In association with officialkeithduffy.com
In association with
Keith took on the large arcade-style coin pusher machine against Atomic Kitten's Liz McClarnon and Dancing on Ice professional skater, Dan Whiston.
Contestants are given 3 counters initially, but they have to buzz in with the correct answer to a general knowledge question, to have the opportunity to put them into the machine. They also have the option to nominate a fellow contestant into using one of their counters if they feel the machine is not likely to pay out at the time. That's exactly the tactic Keith played to when answering the first question correctly - He nominated Liz to play her first counter and it proved to be the right judgement, as the machine failed to pay out. From there, however, Keith lost all of his counters to the penalty pot after buzzing in on 3 questions and answering them all incorrectly. The penalty pot of 4 counters was up for grabs at the end of the round and one right answer would secure them. Keith managed to win back his 3, as well as one of Dan's, rectifying his earlier mistakes. With those 4 counters, Keith achieved £1,100 worth of counters across the tipping point and ended the round in the lead. Dan was second with £300 and Liz was in third, stuck on £0.
The contestants have to give the right answer to as many questions as they can within 30 seconds. The amount they manage tallies to the number of counters they have to play with. Keith; as the current leader, had the opportunity to decide the order of play. He passed for to Dan to go first and Liz to go second. After winning 2 counters in his round of questions, Keith remained on £1,100 as the machine declined to further pay out. Liz winning £700 in that round and Dan remaining on £300 meant that Dan went home.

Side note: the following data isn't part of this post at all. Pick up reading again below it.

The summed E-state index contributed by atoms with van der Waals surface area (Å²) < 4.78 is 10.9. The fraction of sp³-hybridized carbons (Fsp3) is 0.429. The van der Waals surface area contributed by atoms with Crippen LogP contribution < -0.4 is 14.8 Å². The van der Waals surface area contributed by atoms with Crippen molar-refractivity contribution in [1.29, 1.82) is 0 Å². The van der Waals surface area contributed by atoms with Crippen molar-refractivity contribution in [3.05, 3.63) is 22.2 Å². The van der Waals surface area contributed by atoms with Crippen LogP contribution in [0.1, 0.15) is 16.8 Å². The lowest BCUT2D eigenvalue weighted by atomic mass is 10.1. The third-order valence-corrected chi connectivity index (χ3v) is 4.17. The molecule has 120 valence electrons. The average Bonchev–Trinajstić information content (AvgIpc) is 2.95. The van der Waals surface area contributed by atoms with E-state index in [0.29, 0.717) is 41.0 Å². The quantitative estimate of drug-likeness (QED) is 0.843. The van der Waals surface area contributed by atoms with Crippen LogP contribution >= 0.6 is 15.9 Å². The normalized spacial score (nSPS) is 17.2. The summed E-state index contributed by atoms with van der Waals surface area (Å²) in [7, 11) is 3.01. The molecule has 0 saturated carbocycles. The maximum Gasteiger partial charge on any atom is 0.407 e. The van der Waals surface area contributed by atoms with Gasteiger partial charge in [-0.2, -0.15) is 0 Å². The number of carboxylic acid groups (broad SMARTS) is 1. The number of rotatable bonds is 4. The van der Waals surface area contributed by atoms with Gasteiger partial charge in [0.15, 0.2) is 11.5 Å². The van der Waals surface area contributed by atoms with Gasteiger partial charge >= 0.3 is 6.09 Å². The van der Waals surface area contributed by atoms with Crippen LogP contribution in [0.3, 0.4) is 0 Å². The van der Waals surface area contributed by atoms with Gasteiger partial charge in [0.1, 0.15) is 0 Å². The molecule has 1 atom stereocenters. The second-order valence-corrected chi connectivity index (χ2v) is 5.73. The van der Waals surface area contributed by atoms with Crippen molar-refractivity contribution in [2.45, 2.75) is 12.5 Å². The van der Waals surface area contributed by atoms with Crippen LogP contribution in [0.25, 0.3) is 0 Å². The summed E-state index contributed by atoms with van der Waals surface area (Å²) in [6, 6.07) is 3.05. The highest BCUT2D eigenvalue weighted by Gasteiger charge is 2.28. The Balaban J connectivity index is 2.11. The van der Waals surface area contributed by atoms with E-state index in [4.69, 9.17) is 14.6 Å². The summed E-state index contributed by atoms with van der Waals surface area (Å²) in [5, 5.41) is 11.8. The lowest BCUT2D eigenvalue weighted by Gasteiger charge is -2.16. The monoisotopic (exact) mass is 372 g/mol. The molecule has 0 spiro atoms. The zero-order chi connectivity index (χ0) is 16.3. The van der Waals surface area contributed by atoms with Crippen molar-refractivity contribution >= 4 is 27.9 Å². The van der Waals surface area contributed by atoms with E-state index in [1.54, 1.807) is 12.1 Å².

The two remaining players take it in turns to answer 3 questions - If they feel they don't know the answer, they have the option to pass it to their oponent but take the risk that they'll get it right and earn the counter from them. If a contestant gets their own question wrong, the control of that counter passes to their opponent anyway. Keith answered 2 of his 3 questions right and added £700 to his total. He lost control of his final counter to Liz but it had no impact on the final outcome, as no counters were won durung that turn. After the third round Keith had £1,800 to Liz's £800, meaning Keith made it through to the final round to play for £20,000 for his charity.
In the final round, the contestant is given a jackpot counter to put into the machine with the aim to get it back out and win the £20,000. In order to do this, they need as many counters as possible. They are given questions from six categories and they can be worth one, two, or three counters depending on the contestant's choice. The number of counters directly corresponds to the difficulty of the question (1 = easiest - 3 = hardest.) Keith went for the hardest question option for every category in an attempt to win the most counters, as a result he got 3 right and 3 wrong. With 9 counters dropped into the machine, he managed to win a total of £3,500 but the jackpot counter stubbornly remained inside. He decided not to risk trading the money for 3 final counters in an attempt to win the higher prize and took home the £3,500 for Irish Autism Action.